A brave memoir of the first modern midwife in New Hampshire.
Barnes & Noble.com
Bad Beaver Publishing
Often laugh-out-loud funny and irreverent, occasionally disturbing and deeply sorrowful, "Lady's Hands, Lion's Heart" is the saga of Ms. Leonard's journey as New Hampshire's first modern midwife. Her story intertwines three threads: her dedication to the mothers and babies she was groomed to attend; the growing renaissance, despite formidable opposition, of the profession of midwifery in New Hampshire and then in the United States; and finally, a powerful, tragic love story.
“Carol Leonard’s memoir of becoming a midwife in New Hampshire during the mid-1970s overflows with her gifts as a storyteller as well as intuitive midwife. Inspiring, often hilarious, always touching and full of beans, she takes us through her apprenticeship with an old country doctor, the politics of the US midwifery movement and her own personal story of love, loss and deep dedication to women’s health. She’s my kind of midwife!”
-- Ina May Gaskin, author of Spiritual Midwifery
Dr. Easey finishes up his needlework and comes up to
my head. I think, Now he’s going to congratulate me for doing an
Instead, what he says is, “Some women are meant to be
workers and some women are meant to be breeders. You are
definitely a breeder.”
That does it. The man is a sexist sadist. I need to get out of
I say to him, “I want to go home.”
Dr. Easey looks stunned for a moment, then gets an imperious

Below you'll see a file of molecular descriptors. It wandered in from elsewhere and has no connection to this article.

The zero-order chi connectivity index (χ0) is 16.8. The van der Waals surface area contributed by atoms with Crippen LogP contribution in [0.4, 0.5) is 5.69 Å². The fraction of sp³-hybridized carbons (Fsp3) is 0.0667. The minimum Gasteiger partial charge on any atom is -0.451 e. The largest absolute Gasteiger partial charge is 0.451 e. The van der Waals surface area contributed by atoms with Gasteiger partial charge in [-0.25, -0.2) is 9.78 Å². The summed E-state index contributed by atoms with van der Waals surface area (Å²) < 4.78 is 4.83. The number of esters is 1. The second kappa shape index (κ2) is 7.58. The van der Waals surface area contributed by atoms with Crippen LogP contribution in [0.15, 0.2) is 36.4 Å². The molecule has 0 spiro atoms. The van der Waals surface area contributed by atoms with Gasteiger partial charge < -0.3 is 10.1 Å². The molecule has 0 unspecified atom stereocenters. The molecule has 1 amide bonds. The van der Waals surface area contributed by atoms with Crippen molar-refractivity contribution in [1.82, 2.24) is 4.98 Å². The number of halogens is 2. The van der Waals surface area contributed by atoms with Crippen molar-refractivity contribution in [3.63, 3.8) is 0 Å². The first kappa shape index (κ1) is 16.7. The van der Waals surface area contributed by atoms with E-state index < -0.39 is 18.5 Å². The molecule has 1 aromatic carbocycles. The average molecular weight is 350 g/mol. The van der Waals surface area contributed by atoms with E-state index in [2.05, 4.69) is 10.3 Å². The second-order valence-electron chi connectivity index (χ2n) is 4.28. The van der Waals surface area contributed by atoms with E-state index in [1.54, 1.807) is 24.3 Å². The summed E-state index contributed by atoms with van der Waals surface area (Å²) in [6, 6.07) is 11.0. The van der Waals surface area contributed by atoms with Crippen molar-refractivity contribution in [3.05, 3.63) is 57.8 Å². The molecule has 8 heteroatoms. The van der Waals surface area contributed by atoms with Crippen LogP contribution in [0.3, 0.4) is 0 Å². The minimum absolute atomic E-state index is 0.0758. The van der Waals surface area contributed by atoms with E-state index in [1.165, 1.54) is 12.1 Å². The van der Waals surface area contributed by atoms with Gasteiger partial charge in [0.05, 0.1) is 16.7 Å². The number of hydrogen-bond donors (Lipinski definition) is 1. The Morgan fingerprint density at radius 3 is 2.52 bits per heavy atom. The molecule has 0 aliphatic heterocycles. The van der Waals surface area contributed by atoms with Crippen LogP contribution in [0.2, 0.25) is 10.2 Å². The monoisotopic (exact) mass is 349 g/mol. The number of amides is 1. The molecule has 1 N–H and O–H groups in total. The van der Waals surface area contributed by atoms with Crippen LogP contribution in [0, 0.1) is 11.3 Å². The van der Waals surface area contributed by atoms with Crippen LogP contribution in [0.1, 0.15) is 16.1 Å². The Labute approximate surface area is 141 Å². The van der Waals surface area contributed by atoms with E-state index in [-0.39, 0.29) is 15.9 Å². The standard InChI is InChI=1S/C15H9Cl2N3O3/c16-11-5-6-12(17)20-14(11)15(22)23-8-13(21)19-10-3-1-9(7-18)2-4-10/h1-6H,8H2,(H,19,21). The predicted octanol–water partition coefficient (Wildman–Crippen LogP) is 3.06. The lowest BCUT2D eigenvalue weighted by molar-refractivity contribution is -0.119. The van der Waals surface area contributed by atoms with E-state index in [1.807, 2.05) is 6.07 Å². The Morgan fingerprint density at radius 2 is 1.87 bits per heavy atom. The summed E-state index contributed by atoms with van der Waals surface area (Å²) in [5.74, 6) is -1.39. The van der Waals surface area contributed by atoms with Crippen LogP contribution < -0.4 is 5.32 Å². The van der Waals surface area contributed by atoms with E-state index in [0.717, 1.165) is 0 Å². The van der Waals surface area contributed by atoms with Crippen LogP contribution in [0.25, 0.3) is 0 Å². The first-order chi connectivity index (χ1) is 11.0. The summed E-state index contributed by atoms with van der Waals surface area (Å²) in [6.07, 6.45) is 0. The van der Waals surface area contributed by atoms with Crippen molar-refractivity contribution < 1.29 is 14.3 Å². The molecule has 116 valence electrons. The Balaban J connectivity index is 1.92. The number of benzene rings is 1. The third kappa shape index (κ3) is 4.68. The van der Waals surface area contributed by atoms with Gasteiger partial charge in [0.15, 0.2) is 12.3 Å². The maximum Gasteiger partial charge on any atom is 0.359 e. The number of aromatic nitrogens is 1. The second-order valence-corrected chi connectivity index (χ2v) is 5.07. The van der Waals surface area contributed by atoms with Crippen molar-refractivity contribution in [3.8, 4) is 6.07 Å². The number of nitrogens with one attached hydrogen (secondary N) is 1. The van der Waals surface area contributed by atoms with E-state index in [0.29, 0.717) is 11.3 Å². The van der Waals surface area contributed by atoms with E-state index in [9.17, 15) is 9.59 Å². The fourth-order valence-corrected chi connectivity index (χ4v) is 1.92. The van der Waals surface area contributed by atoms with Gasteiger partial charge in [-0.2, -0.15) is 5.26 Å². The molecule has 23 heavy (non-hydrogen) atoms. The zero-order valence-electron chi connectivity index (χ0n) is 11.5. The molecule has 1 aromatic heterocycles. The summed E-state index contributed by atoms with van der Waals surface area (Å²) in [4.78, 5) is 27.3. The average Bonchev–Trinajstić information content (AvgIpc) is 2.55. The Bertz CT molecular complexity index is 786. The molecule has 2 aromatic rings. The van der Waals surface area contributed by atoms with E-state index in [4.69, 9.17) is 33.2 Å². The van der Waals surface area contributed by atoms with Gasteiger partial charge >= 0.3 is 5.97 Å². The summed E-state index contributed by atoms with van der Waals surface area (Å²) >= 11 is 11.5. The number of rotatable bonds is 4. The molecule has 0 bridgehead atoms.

look. “You are aware that hospital policy is that you must stay for
at least five days postpartum for observation? You do understand
this? Comprehend?” he growls. “You absolutely may not leave
against my orders.” He turns abruptly and heads out the door.
“I am outta here!” I yell after him as he disappears down the
The OB night nurse comes back with the orderlies, and they
wheel me down some more beige halls to the beige postpartum
ward. This is a big, open room with about a dozen beds arranged
dormitory style; it is for patients without insurance who are
unable to afford a private room. They get me settled in for the
night; the nurse squeezes my flaccid belly with a vengeance. She
puts a veritable mattress of a sanitary pad on me.
After they leave, I slide out of bed and tentatively try walking.
I feel like I have a bowling ball in my butt. I’m sure I am popping
stitches with every step, but I am famished—and I want my baby.
I shuffle with baby steps down the hall, cringing with each
movement. I am following the sound of my baby crying to the
John looks surprised to see me. He is holding Milan.
I say, “Let’s go.”
The three of us leave in the early morning hours of April 9,
1975. It is written in my medical chart that I left “AMA”—against
This is the beginning of my life’s work.